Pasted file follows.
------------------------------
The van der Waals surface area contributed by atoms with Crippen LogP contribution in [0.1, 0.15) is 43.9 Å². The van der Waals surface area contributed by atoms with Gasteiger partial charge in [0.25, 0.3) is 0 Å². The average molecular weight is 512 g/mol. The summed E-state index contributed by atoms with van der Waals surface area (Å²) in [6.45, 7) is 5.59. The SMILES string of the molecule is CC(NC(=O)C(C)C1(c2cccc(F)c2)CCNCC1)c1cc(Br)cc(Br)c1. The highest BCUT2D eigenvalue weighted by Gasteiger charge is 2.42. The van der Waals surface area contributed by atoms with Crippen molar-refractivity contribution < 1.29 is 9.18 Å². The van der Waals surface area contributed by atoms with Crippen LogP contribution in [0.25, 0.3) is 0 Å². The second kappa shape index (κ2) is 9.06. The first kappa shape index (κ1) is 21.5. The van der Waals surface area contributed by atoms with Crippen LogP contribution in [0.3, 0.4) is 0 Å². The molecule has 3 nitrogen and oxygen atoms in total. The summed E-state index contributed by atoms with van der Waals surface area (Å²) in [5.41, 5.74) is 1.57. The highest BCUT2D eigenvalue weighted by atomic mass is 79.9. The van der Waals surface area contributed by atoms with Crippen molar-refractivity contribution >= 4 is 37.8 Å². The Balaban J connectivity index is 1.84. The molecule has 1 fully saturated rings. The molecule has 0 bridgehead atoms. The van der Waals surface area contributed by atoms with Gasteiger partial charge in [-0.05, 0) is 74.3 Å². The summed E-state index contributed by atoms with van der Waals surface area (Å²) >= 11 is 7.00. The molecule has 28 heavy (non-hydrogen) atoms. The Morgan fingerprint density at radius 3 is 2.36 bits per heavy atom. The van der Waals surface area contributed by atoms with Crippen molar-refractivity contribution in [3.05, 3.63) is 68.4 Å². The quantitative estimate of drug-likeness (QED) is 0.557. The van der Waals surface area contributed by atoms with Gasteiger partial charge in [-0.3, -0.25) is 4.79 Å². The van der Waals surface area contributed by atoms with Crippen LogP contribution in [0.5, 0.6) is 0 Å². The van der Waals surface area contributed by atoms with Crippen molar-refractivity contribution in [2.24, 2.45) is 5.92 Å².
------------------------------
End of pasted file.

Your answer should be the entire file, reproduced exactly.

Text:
The van der Waals surface area contributed by atoms with Crippen LogP contribution in [0.1, 0.15) is 43.9 Å². The van der Waals surface area contributed by atoms with Gasteiger partial charge in [0.25, 0.3) is 0 Å². The average molecular weight is 512 g/mol. The summed E-state index contributed by atoms with van der Waals surface area (Å²) in [6.45, 7) is 5.59. The SMILES string of the molecule is CC(NC(=O)C(C)C1(c2cccc(F)c2)CCNCC1)c1cc(Br)cc(Br)c1. The highest BCUT2D eigenvalue weighted by Gasteiger charge is 2.42. The van der Waals surface area contributed by atoms with Crippen molar-refractivity contribution < 1.29 is 9.18 Å². The van der Waals surface area contributed by atoms with Crippen LogP contribution in [0.25, 0.3) is 0 Å². The second kappa shape index (κ2) is 9.06. The first kappa shape index (κ1) is 21.5. The van der Waals surface area contributed by atoms with Crippen LogP contribution in [0.3, 0.4) is 0 Å². The molecule has 3 nitrogen and oxygen atoms in total. The summed E-state index contributed by atoms with van der Waals surface area (Å²) in [5.41, 5.74) is 1.57. The highest BCUT2D eigenvalue weighted by atomic mass is 79.9. The van der Waals surface area contributed by atoms with Crippen molar-refractivity contribution >= 4 is 37.8 Å². The Balaban J connectivity index is 1.84. The molecule has 1 fully saturated rings. The molecule has 0 bridgehead atoms. The van der Waals surface area contributed by atoms with Gasteiger partial charge in [-0.05, 0) is 74.3 Å². The summed E-state index contributed by atoms with van der Waals surface area (Å²) >= 11 is 7.00. The molecule has 28 heavy (non-hydrogen) atoms. The Morgan fingerprint density at radius 3 is 2.36 bits per heavy atom. The van der Waals surface area contributed by atoms with Crippen molar-refractivity contribution in [3.05, 3.63) is 68.4 Å². The quantitative estimate of drug-likeness (QED) is 0.557. The van der Waals surface area contributed by atoms with Gasteiger partial charge in [-0.3, -0.25) is 4.79 Å². The van der Waals surface area contributed by atoms with Crippen LogP contribution in [0.5, 0.6) is 0 Å². The van der Waals surface area contributed by atoms with Crippen molar-refractivity contribution in [2.24, 2.45) is 5.92 Å².